11) PHARMAC. Cost Resource Manual Version 2.2. October 2015. [cited 2022 Nov 28]. Available from https://pharmac.govt.nz/assets/pfpa-v2-2-cost-resource-manual.pdf.

For the PDF of this article,
contact nzmj@nzma.org.nz

View Article PDF

Dabigatran reversal with idarucizumab before thrombolysis is increasingly accepted as a treatment option for patients presenting with acute ischaemic stroke. Published data to date have included only patients presenting within the conventional thrombolysis window of 4.5 hours. Here we report a successful case of thrombolysis in a patient on dabigatran reversed with idarucizumab, following a wake-up stroke, guided by computed tomography (CT) perfusion imaging.

Case report

A 75-year-old female on dabigatran for atrial fibrillation and with previous bilateral middle cerebral artery infarcts presented to hospital after being found that morning with reduced responsiveness and a right-sided facial droop. She was last seen well the previous evening, 11 hours prior. Although alert, she was agitated and not responding to visual stimuli. She was also noted to have mild dysarthria and dysphasia. At baseline, she was independent with activities of daily living with a Modified Rankin Score of 1 for mild dysphasia, which manifested itself during periods of stress. The National Institutes of Health Stroke Scale (NIHSS), a scoring system used to describe the degree of neurological impairment (range 0–42 with higher scores reflecting greater deficit), was 8.

View Figures 1–3.

Investigations included an elevated dilute thrombin clotting time (>80 seconds) consistent with therapeutic dabigatran levels. The stroke protocol CT demonstrated a reduction in cerebral blood volume in the right medial occipital lobe, representing the ischaemic core (Figure 1), with a significantly larger area of increased Tmax in the bilateral posterior cerebral and posterior inferior cerebellar artery territories, representing salvageable penumbra (Figure 2). On angiography, no retrievable thrombus was identified.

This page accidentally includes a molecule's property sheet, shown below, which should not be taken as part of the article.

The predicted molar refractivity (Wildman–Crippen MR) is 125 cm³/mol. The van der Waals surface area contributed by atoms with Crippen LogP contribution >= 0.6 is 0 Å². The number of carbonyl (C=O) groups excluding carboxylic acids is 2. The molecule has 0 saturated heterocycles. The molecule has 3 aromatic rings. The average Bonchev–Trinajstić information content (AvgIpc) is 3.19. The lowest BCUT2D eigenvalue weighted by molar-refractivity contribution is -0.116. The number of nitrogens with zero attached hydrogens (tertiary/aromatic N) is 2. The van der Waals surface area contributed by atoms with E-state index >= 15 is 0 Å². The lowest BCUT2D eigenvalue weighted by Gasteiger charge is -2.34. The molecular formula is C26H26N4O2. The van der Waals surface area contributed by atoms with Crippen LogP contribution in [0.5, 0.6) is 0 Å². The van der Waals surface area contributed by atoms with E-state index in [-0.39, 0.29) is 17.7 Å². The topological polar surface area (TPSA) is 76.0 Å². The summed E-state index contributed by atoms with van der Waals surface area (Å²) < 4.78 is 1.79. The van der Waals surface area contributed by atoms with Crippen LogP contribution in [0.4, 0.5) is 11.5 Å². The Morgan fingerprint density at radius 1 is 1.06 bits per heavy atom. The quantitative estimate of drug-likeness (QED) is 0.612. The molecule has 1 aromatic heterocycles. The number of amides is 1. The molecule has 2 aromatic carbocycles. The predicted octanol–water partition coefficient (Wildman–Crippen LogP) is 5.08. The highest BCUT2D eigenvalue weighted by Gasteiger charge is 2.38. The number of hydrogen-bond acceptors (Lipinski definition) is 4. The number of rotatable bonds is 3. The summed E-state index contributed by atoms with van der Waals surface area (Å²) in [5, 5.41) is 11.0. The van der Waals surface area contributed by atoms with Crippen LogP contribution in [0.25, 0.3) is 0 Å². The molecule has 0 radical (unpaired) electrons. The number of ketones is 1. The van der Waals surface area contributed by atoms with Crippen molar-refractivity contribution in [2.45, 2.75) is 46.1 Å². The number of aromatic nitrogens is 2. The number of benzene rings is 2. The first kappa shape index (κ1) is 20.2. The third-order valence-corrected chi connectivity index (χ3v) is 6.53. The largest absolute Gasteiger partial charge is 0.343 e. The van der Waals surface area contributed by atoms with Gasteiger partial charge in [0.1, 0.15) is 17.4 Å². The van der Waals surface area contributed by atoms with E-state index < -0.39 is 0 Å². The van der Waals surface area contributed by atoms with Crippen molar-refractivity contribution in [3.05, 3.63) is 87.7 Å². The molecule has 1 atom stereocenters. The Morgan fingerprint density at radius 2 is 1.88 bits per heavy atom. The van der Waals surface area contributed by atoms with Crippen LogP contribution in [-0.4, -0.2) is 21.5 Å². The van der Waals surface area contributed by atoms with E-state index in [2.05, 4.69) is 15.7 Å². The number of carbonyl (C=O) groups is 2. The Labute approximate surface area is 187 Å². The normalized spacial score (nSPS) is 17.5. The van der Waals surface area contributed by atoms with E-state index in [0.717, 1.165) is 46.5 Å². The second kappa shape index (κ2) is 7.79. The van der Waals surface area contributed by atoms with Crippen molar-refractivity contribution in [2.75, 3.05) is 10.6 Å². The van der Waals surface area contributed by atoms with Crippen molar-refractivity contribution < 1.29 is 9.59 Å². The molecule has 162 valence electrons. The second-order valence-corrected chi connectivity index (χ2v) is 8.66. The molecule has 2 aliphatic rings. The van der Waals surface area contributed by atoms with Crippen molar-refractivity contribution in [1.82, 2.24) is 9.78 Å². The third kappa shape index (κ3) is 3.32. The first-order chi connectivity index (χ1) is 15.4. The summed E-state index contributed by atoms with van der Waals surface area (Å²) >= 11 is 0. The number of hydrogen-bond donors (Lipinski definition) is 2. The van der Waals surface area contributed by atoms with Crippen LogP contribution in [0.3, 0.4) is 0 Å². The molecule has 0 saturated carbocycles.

Given the favourable imaging and disabling symptoms, we proceeded with idarucizumab reversal followed by thrombolysis 9 hours and 25 minutes post onset (taken from the midpoint of sleep onset and awakening) after obtaining informed assent from the husband.

The following day, there were no new residual neurological findings, and notably her visual fields were normal. Follow-up CT brain scan showed a right medial occipital lobe infarct with mild haemorrhagic staining (Figure 3). Her 24-hour post-thrombolysis NIHSS was 1, for mild dysphasia. On day 7, repeat brain imaging demonstrated favourable appearances. She was restarted on dabigatran and discharged 9 days post-stroke with a NIHSS of 0. Her husband noted post-stroke fatigue but otherwise reported her to be at baseline level of functioning.

Discussion

Atrial fibrillation (AF) increases the risk of intracerebral and systemic thromboembolism fivefold and is responsible for over 15 percent of ischemic strokes.[[1]] Multiple studies have demonstrated that direct oral anti-coagulants (DOACs) are similar or superior to warfarin in two aspects; stroke prevention and risk of major haemorrhage.[[2]] However, there remains a 1–2 percent risk of ischaemic stroke per annum in patients on DOACs.[[3]]

Intravenous thrombolysis with alteplase is the mainstay treatment for acute ischemic stroke. It attempts to restore the blood flow to the ischaemic penumbra. Currently, international guidelines make no recommendation about thrombolysis in patients on DOACs.[[4,5]]

There have been attempts to establish the safety and efficacy of dabigatran reversal using idarucizumab before thrombolysis. In a New Zealand-based cohort study of 1,336 patients, similar early post-thrombolysis safety outcomes were seen in idarucizumab reversed dabigatran users and non-anticoagulated patients.[[6]] Further, a systematic review of 251 patients who received thrombolysis after dabigatran reversal showed similar rates of haemorrhagic transformation, symptomatic intracerebral haemorrhage and mortality compared with previous studies in non-anticoagulated patients.[[7]]